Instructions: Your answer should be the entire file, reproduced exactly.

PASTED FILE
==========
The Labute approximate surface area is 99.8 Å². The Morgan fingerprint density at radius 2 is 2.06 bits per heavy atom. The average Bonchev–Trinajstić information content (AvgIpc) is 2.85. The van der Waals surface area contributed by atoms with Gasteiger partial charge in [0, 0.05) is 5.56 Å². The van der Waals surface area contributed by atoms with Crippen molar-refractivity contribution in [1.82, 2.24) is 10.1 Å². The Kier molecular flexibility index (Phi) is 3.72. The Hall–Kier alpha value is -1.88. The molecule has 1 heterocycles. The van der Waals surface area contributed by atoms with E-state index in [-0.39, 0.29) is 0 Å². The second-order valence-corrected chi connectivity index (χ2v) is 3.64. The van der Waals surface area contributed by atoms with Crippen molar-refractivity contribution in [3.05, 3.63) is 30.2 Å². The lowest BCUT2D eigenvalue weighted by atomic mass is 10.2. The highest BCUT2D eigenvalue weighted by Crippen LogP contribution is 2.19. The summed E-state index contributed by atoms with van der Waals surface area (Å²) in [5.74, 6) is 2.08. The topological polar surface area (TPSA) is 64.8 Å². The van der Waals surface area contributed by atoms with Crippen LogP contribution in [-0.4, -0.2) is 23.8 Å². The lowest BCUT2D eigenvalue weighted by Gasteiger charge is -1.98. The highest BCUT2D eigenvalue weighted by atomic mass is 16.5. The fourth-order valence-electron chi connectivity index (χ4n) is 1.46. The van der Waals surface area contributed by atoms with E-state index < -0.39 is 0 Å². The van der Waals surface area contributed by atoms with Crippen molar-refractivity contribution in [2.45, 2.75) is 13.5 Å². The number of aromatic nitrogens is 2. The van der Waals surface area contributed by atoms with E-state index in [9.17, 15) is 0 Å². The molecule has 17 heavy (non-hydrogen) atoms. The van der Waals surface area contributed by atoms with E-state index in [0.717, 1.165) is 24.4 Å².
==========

The Labute approximate surface area is 99.8 Å². The Morgan fingerprint density at radius 2 is 2.06 bits per heavy atom. The average Bonchev–Trinajstić information content (AvgIpc) is 2.85. The van der Waals surface area contributed by atoms with Gasteiger partial charge in [0, 0.05) is 5.56 Å². The van der Waals surface area contributed by atoms with Crippen molar-refractivity contribution in [1.82, 2.24) is 10.1 Å². The Kier molecular flexibility index (Phi) is 3.72. The Hall–Kier alpha value is -1.88. The molecule has 1 heterocycles. The van der Waals surface area contributed by atoms with E-state index in [-0.39, 0.29) is 0 Å². The second-order valence-corrected chi connectivity index (χ2v) is 3.64. The van der Waals surface area contributed by atoms with Crippen molar-refractivity contribution in [3.05, 3.63) is 30.2 Å². The lowest BCUT2D eigenvalue weighted by atomic mass is 10.2. The highest BCUT2D eigenvalue weighted by Crippen LogP contribution is 2.19. The summed E-state index contributed by atoms with van der Waals surface area (Å²) in [5.74, 6) is 2.08. The topological polar surface area (TPSA) is 64.8 Å². The van der Waals surface area contributed by atoms with Crippen LogP contribution in [-0.4, -0.2) is 23.8 Å². The lowest BCUT2D eigenvalue weighted by Gasteiger charge is -1.98. The highest BCUT2D eigenvalue weighted by atomic mass is 16.5. The fourth-order valence-electron chi connectivity index (χ4n) is 1.46. The van der Waals surface area contributed by atoms with E-state index < -0.39 is 0 Å². The van der Waals surface area contributed by atoms with Crippen molar-refractivity contribution in [2.45, 2.75) is 13.5 Å². The number of aromatic nitrogens is 2. The van der Waals surface area contributed by atoms with E-state index in [9.17, 15) is 0 Å². The molecule has 17 heavy (non-hydrogen) atoms. The van der Waals surface area contributed by atoms with E-state index in [0.717, 1.165) is 24.4 Å².